9 Tips to Re-open Your Ministry Safely

As you think about reopening your church and ministries, you may feel overwhelmed with all of the new details that must be in place.

June 9, 2020
Kids Ministry Leadership

This article originally appeared on Orange Leaders

The best thing you can do? Seek qualified counsel on opening safely and responsibly. In the meantime, here are nine things to consider as you prepare for the transition.

DISCLAIMER: The following conversation & tips are provided for general information purposes only. You should not rely or act on any information in this resource without seeking counsel from a qualified professional authorized to provide specific advice.

1. Exceed Standards, Don’t Meet them

Spend a good, long amount of time reviewing the reopening standards, having conversations and creating your plan. The governing body that is setting standards for my state aren’t necessarily passionate about children, parents, teachers, or volunteers. But your church is. So, how can you exceed expectations on these standards? What standards are open for interpretation, and what’s not? Have conversations with the church’s insurance agency or lawyers. Lean into them for guidance.

2. Prepare for Uncertainty

Be sensitive to when families want to return and what services will be available to them at different stages of reopening. Your ministry team can guess and do what they can to poll parents about when they intend to return to church, but you won’t know until you see movement, until people actually show up at the door.

3. Re-Enforce The Parent’s Decision

Understand that whatever call the parent is making—to attend or to participate online—they are making the best decision for their child and family, and each of those decisions are correct. If the parents are ready to attend, great! If they want to stay home, then figure out a way to keep them connected.

4. Think About Your Volunteers & Staff

Be sensitive to staff or volunteers who may be auto-immune compromised. Volunteers or staff who aren’t returning to their duties are making the best decision for themselves and should be supported. 5. Have a Ramp-Up Strategy This month, X services are available, and X ministry departments are meeting together, and we’ll have X, Y, and Z protocols in place. Next month, XX services are available and XX ministries are meeting together, and we’ll have Y and Z protocols in place. Take the ramp-up of your church as slowly as you’d like. Being as safe and careful as possible with the health of your church community is most important right now.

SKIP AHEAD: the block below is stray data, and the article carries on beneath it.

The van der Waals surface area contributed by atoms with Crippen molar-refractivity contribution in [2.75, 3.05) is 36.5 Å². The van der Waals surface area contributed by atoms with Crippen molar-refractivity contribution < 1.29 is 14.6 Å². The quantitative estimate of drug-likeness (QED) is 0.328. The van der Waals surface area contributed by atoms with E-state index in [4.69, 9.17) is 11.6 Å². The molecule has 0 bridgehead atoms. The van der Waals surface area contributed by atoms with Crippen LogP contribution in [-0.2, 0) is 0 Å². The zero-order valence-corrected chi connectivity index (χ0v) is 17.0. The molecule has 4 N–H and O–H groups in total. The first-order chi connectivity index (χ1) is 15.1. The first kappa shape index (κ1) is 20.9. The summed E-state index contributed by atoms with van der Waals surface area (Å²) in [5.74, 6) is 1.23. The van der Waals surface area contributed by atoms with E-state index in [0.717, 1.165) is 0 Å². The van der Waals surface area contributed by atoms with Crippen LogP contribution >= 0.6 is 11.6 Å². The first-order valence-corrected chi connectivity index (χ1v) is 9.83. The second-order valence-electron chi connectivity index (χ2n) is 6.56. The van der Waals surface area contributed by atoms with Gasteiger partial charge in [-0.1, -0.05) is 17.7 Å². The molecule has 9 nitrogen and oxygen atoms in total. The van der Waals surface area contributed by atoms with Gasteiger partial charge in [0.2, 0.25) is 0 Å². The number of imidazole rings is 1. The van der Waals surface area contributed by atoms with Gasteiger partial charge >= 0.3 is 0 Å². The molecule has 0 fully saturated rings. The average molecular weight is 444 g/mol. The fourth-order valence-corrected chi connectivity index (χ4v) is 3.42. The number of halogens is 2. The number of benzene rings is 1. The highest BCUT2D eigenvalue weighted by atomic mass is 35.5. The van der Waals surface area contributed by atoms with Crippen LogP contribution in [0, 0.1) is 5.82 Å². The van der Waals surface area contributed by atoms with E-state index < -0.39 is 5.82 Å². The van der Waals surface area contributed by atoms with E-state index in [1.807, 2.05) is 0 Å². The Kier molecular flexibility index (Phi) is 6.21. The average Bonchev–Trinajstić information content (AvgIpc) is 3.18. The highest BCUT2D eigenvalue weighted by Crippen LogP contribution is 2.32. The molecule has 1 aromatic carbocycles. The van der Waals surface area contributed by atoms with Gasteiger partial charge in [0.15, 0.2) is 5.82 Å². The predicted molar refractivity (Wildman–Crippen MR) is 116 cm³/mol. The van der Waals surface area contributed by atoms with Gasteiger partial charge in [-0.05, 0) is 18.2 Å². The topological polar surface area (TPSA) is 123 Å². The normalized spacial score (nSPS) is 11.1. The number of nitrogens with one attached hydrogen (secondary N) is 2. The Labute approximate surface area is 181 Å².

6. Learn & Change Quickly

Once you have a plan and enact the plan, then learn from the plan. In those first few Sundays of reopening, make note of where things could go more smoothly, what additional sanitization efforts need to be made, where any traffic is getting clogged up during check-ins. Learn from those first few weeks so that you can make appropriate adjustments along the way.

7. Don’t Rush It

Expect that things are going to take longer. Check-ins for ministries, bathroom lines, coffee lines—everything is going to take longer and take up more space due to the new standards you’re having to meet. Also understand that parents and families are going to want to talk. They’re going to want to make sure their kids and students are safe in their classrooms, they will want to know that staff and volunteers are being careful. They’ll likely catch up with other parents and families. All of this will take longer than you think it will.

8. Consider The New Attendee

Walk through your space as if you were a new attendee. Think of practical, visible efforts you can make to keep kids and parents safe: Prop open doors so that no one has to touch a handle; Sanitize rooms or bathrooms after every x-number of people; Allow only 10 people in kids small groups, eight kids and two adults; Find a large space for taking temperatures—and have plenty of handheld, no-touch temperature gauges.

9. Normalize Normalize Normalize

Use social media to show behind-the-scenes preparation. Show people wearing masks and not wearing masks working together (though distanced). Use social media to normalize that some kids will wear masks and others won’t. And the ones wearing masks aren’t strange for doing so. Use special signals or movements, like a virtual high-five, that in-person attendees can use toward the live-streaming cameras to help online attendees stay in touch. To read more posts like this visit https://orangeblogs.org/orangeleaders/

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